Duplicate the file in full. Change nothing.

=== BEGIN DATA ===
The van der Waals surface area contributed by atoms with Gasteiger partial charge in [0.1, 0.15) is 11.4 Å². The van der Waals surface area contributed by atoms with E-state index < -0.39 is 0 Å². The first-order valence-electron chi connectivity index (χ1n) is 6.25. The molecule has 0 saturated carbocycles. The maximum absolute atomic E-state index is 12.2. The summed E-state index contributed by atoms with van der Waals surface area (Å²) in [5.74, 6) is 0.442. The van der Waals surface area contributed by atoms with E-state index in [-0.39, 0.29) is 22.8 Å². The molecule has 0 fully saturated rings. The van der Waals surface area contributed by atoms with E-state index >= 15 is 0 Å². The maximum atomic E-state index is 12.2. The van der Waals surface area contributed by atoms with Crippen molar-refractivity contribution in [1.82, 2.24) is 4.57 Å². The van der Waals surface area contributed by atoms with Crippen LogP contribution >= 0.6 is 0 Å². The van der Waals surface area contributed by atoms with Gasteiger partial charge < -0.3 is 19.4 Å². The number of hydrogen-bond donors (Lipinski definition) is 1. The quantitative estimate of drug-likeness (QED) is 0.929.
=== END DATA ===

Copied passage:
The van der Waals surface area contributed by atoms with Gasteiger partial charge in [0.1, 0.15) is 11.4 Å². The van der Waals surface area contributed by atoms with E-state index < -0.39 is 0 Å². The first-order valence-electron chi connectivity index (χ1n) is 6.25. The molecule has 0 saturated carbocycles. The maximum absolute atomic E-state index is 12.2. The summed E-state index contributed by atoms with van der Waals surface area (Å²) in [5.74, 6) is 0.442. The van der Waals surface area contributed by atoms with E-state index in [-0.39, 0.29) is 22.8 Å². The molecule has 0 fully saturated rings. The van der Waals surface area contributed by atoms with E-state index >= 15 is 0 Å². The maximum atomic E-state index is 12.2. The van der Waals surface area contributed by atoms with Crippen molar-refractivity contribution in [1.82, 2.24) is 4.57 Å². The van der Waals surface area contributed by atoms with Crippen LogP contribution >= 0.6 is 0 Å². The van der Waals surface area contributed by atoms with Gasteiger partial charge < -0.3 is 19.4 Å². The number of hydrogen-bond donors (Lipinski definition) is 1. The quantitative estimate of drug-likeness (QED) is 0.929.